Holy cow, I wrote a book!
Ten Immutable Laws of Security.
Today, we're going to talk about number three:
If a bad guy has unrestricted physical access to your computer,
it's not your computer any more.
There was a bug which floated past my field of vision many months ago
that went something like this:
"I found a critical security bug in the USB stack.
If somebody plugs in a USB device which emits a specific
type of malformed packet during a specific step in the protocol,
then the USB driver crashes.
This is a denial of service that should be accorded critical
Now, it's indeed the case that the driver should not crash
when handed a malformed USB packet,
and the bug should certainly be fixed.
(That said, I'm sure some people will manage to
interpret this article as advocating not fixing the bug.)
But let's look at the prerequisites for this bug
to manifest itself:
The attacker needs to build a USB device that is intentionally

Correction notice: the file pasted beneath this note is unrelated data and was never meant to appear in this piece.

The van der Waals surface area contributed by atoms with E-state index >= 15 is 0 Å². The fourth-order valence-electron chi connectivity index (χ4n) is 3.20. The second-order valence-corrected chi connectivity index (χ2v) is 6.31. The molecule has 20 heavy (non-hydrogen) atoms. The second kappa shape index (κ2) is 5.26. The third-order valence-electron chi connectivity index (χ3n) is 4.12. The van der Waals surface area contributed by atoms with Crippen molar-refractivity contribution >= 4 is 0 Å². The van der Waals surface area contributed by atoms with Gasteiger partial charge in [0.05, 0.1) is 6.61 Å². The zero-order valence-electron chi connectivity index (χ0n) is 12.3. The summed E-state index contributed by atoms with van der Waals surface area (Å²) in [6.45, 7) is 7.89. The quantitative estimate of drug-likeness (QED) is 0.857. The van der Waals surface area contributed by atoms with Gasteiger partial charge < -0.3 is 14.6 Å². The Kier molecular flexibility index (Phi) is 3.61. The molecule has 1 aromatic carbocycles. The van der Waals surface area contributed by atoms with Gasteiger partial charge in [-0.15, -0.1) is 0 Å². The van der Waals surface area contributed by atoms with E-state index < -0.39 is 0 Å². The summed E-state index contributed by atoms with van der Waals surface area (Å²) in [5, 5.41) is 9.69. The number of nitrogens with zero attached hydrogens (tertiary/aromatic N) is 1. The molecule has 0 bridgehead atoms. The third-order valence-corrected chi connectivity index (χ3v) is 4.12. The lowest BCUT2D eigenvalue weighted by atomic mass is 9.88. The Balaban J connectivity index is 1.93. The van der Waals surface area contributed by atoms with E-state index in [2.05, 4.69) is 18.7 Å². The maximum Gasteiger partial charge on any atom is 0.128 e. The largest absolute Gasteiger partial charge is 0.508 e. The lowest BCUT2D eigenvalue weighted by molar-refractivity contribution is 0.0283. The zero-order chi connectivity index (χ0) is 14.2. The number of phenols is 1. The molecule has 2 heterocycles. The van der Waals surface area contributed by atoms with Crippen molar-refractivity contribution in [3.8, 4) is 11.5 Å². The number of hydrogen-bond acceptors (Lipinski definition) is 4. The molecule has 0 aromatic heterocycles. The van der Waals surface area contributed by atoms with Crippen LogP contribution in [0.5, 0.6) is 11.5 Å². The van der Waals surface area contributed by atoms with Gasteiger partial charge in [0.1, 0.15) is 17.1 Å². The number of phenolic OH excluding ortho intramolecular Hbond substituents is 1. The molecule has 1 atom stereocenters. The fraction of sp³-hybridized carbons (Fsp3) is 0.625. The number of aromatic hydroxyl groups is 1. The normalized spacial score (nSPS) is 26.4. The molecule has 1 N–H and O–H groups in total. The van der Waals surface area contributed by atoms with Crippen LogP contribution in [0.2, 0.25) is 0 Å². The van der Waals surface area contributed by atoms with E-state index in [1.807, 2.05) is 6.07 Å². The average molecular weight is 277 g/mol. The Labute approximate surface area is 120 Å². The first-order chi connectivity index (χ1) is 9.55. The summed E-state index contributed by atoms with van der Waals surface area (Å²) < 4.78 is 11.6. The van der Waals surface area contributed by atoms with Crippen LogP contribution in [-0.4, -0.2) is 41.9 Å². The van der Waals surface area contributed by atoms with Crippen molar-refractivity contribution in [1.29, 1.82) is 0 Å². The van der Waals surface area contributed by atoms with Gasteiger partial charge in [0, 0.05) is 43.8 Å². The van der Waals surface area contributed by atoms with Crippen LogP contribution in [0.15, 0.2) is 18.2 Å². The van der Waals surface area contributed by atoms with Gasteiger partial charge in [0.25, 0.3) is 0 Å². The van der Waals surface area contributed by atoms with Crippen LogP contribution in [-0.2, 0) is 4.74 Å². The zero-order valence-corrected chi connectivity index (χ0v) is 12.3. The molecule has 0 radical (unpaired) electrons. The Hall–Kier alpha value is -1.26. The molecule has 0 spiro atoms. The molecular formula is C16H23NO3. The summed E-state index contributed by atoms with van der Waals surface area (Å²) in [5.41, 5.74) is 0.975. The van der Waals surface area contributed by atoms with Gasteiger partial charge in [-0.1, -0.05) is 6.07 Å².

out of specification in one particular way
and plug that device into a vulnerable machine.
While that's certainly possible, it's a lot of work for
your typical hacker to burn a custom EEPROM with USB firmware
that manages to hit the precise conditions necessary to trigger
the driver bug.
It's much easier just to grab a fork.
You see, since this attack requires physical access to a USB port,
you may as well attack the machine in a much more direct manner
that doesn't require you to spend hours with a soldering gun
and a circuit board:
Just grab a fork and jam it into the USB port.
I haven't tried it, but I suspect that will crash the
machine pretty effectively, too.
If you can't get the fork to work,
pouring a glass of water into the USB port
will probably seal the deal.
Doron tells me that some companies address this problem by
removing physical access:
They fill the USB ports on all their machines with epoxy.
Update: Randy Aull tells me that the USB 2.0 specification
anticipated the fork attack and requires that all transceivers
be able to withstand short circuits "of D+ and/or D- to VBUS,
GND, other data lines, or the cable shield at the connector,
for a minimum of 24 hours."
(Though I'm not sure if that also covers shorting VBUS to GND.)
I wonder if they also have a paragraph specifying that USB devices
must also withstand water immersion...
Of course, you could still use that fork to push the power button or
jam it into an outlet on the same circuit as the computer you want
to take down in order to blow a fuse.